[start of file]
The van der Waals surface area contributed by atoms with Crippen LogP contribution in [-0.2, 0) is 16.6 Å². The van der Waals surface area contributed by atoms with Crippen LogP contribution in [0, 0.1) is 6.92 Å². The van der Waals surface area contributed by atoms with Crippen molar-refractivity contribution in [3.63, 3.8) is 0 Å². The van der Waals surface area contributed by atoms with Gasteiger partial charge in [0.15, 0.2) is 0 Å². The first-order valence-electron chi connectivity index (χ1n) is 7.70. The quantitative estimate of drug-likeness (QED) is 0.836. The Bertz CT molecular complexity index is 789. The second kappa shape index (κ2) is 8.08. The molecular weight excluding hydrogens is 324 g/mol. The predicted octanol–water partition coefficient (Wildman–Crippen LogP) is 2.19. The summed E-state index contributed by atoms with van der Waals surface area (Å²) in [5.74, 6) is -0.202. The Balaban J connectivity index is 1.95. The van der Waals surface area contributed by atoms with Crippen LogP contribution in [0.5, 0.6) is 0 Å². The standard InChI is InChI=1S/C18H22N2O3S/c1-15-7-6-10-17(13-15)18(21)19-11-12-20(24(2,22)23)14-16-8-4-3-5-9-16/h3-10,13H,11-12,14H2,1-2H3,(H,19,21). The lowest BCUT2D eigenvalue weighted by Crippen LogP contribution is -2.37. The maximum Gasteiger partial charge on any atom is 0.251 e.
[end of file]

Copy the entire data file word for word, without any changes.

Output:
The van der Waals surface area contributed by atoms with Crippen LogP contribution in [-0.2, 0) is 16.6 Å². The van der Waals surface area contributed by atoms with Crippen LogP contribution in [0, 0.1) is 6.92 Å². The van der Waals surface area contributed by atoms with Crippen molar-refractivity contribution in [3.63, 3.8) is 0 Å². The van der Waals surface area contributed by atoms with Gasteiger partial charge in [0.15, 0.2) is 0 Å². The first-order valence-electron chi connectivity index (χ1n) is 7.70. The quantitative estimate of drug-likeness (QED) is 0.836. The Bertz CT molecular complexity index is 789. The second kappa shape index (κ2) is 8.08. The molecular weight excluding hydrogens is 324 g/mol. The predicted octanol–water partition coefficient (Wildman–Crippen LogP) is 2.19. The summed E-state index contributed by atoms with van der Waals surface area (Å²) in [5.74, 6) is -0.202. The Balaban J connectivity index is 1.95. The van der Waals surface area contributed by atoms with Crippen LogP contribution in [0.5, 0.6) is 0 Å². The standard InChI is InChI=1S/C18H22N2O3S/c1-15-7-6-10-17(13-15)18(21)19-11-12-20(24(2,22)23)14-16-8-4-3-5-9-16/h3-10,13H,11-12,14H2,1-2H3,(H,19,21). The lowest BCUT2D eigenvalue weighted by Crippen LogP contribution is -2.37. The maximum Gasteiger partial charge on any atom is 0.251 e.